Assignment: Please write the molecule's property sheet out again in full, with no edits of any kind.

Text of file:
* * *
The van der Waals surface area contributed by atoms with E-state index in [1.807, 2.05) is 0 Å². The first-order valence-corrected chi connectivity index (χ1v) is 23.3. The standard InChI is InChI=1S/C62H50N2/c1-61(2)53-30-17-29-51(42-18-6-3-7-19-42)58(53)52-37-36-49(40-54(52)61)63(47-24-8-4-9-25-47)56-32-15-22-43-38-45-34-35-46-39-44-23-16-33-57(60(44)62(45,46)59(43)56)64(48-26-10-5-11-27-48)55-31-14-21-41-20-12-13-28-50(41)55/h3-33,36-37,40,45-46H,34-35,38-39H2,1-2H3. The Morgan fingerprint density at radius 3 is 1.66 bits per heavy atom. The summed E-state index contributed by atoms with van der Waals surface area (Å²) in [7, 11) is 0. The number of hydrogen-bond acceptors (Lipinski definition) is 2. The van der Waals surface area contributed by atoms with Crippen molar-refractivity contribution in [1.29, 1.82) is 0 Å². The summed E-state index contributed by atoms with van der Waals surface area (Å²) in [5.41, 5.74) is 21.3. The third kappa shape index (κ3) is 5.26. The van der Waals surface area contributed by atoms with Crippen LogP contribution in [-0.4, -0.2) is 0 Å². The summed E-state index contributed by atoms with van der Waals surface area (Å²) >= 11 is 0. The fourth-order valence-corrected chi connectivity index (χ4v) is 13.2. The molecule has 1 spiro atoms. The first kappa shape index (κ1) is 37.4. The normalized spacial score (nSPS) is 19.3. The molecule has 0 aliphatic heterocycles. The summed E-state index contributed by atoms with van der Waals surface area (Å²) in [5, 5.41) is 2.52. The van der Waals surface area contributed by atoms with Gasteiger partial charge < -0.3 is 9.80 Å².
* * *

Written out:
The van der Waals surface area contributed by atoms with E-state index in [1.807, 2.05) is 0 Å². The first-order valence-corrected chi connectivity index (χ1v) is 23.3. The standard InChI is InChI=1S/C62H50N2/c1-61(2)53-30-17-29-51(42-18-6-3-7-19-42)58(53)52-37-36-49(40-54(52)61)63(47-24-8-4-9-25-47)56-32-15-22-43-38-45-34-35-46-39-44-23-16-33-57(60(44)62(45,46)59(43)56)64(48-26-10-5-11-27-48)55-31-14-21-41-20-12-13-28-50(41)55/h3-33,36-37,40,45-46H,34-35,38-39H2,1-2H3. The Morgan fingerprint density at radius 3 is 1.66 bits per heavy atom. The summed E-state index contributed by atoms with van der Waals surface area (Å²) in [7, 11) is 0. The number of hydrogen-bond acceptors (Lipinski definition) is 2. The van der Waals surface area contributed by atoms with Crippen molar-refractivity contribution in [1.29, 1.82) is 0 Å². The summed E-state index contributed by atoms with van der Waals surface area (Å²) in [5.41, 5.74) is 21.3. The third kappa shape index (κ3) is 5.26. The van der Waals surface area contributed by atoms with Crippen LogP contribution in [-0.4, -0.2) is 0 Å². The summed E-state index contributed by atoms with van der Waals surface area (Å²) >= 11 is 0. The fourth-order valence-corrected chi connectivity index (χ4v) is 13.2. The molecule has 1 spiro atoms. The first kappa shape index (κ1) is 37.4. The normalized spacial score (nSPS) is 19.3. The molecule has 0 aliphatic heterocycles. The summed E-state index contributed by atoms with van der Waals surface area (Å²) in [5, 5.41) is 2.52. The van der Waals surface area contributed by atoms with Gasteiger partial charge < -0.3 is 9.80 Å².